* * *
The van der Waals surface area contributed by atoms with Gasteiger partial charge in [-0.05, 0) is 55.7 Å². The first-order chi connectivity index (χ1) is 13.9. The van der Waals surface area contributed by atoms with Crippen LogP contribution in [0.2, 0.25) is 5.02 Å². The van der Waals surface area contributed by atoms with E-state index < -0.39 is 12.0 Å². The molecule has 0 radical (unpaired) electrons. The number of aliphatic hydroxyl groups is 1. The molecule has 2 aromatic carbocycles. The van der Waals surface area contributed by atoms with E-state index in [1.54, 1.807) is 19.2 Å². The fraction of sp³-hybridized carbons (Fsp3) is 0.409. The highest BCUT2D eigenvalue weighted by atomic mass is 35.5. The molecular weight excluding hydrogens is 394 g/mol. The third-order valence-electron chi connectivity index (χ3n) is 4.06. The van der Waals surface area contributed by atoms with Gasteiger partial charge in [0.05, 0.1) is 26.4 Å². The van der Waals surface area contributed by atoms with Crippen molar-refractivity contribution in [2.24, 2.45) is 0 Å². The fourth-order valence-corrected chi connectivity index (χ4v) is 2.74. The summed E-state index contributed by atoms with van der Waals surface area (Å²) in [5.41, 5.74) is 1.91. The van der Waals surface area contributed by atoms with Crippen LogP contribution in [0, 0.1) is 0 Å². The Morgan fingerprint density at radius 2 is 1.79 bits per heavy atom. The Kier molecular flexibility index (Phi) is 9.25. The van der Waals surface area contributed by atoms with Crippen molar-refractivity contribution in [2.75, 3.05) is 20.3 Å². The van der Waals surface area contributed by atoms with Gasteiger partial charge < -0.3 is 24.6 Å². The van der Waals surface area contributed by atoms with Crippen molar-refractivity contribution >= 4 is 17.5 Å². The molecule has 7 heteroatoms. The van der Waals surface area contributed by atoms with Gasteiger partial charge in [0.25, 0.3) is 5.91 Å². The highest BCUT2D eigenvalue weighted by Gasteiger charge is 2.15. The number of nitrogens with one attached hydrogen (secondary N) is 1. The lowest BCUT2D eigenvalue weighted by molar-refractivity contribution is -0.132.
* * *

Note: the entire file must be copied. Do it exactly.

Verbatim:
The van der Waals surface area contributed by atoms with Gasteiger partial charge in [-0.05, 0) is 55.7 Å². The first-order chi connectivity index (χ1) is 13.9. The van der Waals surface area contributed by atoms with Crippen LogP contribution in [0.2, 0.25) is 5.02 Å². The van der Waals surface area contributed by atoms with E-state index < -0.39 is 12.0 Å². The molecule has 0 radical (unpaired) electrons. The number of aliphatic hydroxyl groups is 1. The molecule has 2 aromatic carbocycles. The van der Waals surface area contributed by atoms with E-state index in [1.54, 1.807) is 19.2 Å². The fraction of sp³-hybridized carbons (Fsp3) is 0.409. The highest BCUT2D eigenvalue weighted by atomic mass is 35.5. The molecular weight excluding hydrogens is 394 g/mol. The third-order valence-electron chi connectivity index (χ3n) is 4.06. The van der Waals surface area contributed by atoms with Gasteiger partial charge in [0.05, 0.1) is 26.4 Å². The van der Waals surface area contributed by atoms with Crippen molar-refractivity contribution in [2.24, 2.45) is 0 Å². The fourth-order valence-corrected chi connectivity index (χ4v) is 2.74. The summed E-state index contributed by atoms with van der Waals surface area (Å²) in [5.41, 5.74) is 1.91. The van der Waals surface area contributed by atoms with Crippen LogP contribution in [0, 0.1) is 0 Å². The Morgan fingerprint density at radius 2 is 1.79 bits per heavy atom. The Kier molecular flexibility index (Phi) is 9.25. The van der Waals surface area contributed by atoms with Crippen molar-refractivity contribution in [2.75, 3.05) is 20.3 Å². The van der Waals surface area contributed by atoms with Gasteiger partial charge < -0.3 is 24.6 Å². The van der Waals surface area contributed by atoms with Crippen molar-refractivity contribution >= 4 is 17.5 Å². The molecule has 7 heteroatoms. The van der Waals surface area contributed by atoms with Gasteiger partial charge in [0.25, 0.3) is 5.91 Å². The highest BCUT2D eigenvalue weighted by Gasteiger charge is 2.15. The number of nitrogens with one attached hydrogen (secondary N) is 1. The lowest BCUT2D eigenvalue weighted by molar-refractivity contribution is -0.132.